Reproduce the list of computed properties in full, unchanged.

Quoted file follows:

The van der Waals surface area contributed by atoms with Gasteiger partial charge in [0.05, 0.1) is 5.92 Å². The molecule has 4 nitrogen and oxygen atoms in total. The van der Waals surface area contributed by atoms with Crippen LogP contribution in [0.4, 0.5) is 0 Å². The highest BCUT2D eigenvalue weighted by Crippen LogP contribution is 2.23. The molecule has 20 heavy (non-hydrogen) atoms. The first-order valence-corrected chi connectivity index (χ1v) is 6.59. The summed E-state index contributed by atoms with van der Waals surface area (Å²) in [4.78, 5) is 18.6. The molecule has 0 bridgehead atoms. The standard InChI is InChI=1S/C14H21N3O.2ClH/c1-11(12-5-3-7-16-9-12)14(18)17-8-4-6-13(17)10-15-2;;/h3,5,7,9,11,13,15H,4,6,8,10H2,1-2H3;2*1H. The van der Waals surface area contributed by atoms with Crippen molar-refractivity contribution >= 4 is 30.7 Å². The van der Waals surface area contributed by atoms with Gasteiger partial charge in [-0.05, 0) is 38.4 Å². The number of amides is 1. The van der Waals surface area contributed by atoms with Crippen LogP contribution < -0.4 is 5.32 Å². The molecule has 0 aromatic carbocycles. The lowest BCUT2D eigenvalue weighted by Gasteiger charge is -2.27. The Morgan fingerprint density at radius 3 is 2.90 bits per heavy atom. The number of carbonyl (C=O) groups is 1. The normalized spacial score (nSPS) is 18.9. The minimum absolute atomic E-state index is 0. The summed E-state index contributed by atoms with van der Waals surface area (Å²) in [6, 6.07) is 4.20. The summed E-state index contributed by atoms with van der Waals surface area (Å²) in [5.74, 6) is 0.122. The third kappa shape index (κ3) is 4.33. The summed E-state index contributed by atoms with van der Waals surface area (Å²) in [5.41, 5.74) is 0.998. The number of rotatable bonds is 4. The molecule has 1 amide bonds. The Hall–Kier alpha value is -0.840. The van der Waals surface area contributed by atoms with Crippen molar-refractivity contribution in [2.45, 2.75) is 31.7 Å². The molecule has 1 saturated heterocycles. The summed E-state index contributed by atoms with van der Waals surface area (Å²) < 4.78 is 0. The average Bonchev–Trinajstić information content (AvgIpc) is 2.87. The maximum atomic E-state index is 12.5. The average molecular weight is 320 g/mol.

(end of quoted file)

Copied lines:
The van der Waals surface area contributed by atoms with Gasteiger partial charge in [0.05, 0.1) is 5.92 Å². The molecule has 4 nitrogen and oxygen atoms in total. The van der Waals surface area contributed by atoms with Crippen LogP contribution in [0.4, 0.5) is 0 Å². The highest BCUT2D eigenvalue weighted by Crippen LogP contribution is 2.23. The molecule has 20 heavy (non-hydrogen) atoms. The first-order valence-corrected chi connectivity index (χ1v) is 6.59. The summed E-state index contributed by atoms with van der Waals surface area (Å²) in [4.78, 5) is 18.6. The molecule has 0 bridgehead atoms. The standard InChI is InChI=1S/C14H21N3O.2ClH/c1-11(12-5-3-7-16-9-12)14(18)17-8-4-6-13(17)10-15-2;;/h3,5,7,9,11,13,15H,4,6,8,10H2,1-2H3;2*1H. The van der Waals surface area contributed by atoms with Crippen molar-refractivity contribution >= 4 is 30.7 Å². The van der Waals surface area contributed by atoms with Gasteiger partial charge in [-0.05, 0) is 38.4 Å². The number of amides is 1. The van der Waals surface area contributed by atoms with Crippen LogP contribution < -0.4 is 5.32 Å². The molecule has 0 aromatic carbocycles. The lowest BCUT2D eigenvalue weighted by Gasteiger charge is -2.27. The Morgan fingerprint density at radius 3 is 2.90 bits per heavy atom. The number of carbonyl (C=O) groups is 1. The normalized spacial score (nSPS) is 18.9. The minimum absolute atomic E-state index is 0. The summed E-state index contributed by atoms with van der Waals surface area (Å²) in [6, 6.07) is 4.20. The summed E-state index contributed by atoms with van der Waals surface area (Å²) in [5.74, 6) is 0.122. The third kappa shape index (κ3) is 4.33. The summed E-state index contributed by atoms with van der Waals surface area (Å²) in [5.41, 5.74) is 0.998. The number of rotatable bonds is 4. The molecule has 1 amide bonds. The Hall–Kier alpha value is -0.840. The van der Waals surface area contributed by atoms with Crippen molar-refractivity contribution in [2.45, 2.75) is 31.7 Å². The molecule has 1 saturated heterocycles. The summed E-state index contributed by atoms with van der Waals surface area (Å²) < 4.78 is 0. The average Bonchev–Trinajstić information content (AvgIpc) is 2.87. The maximum atomic E-state index is 12.5. The average molecular weight is 320 g/mol.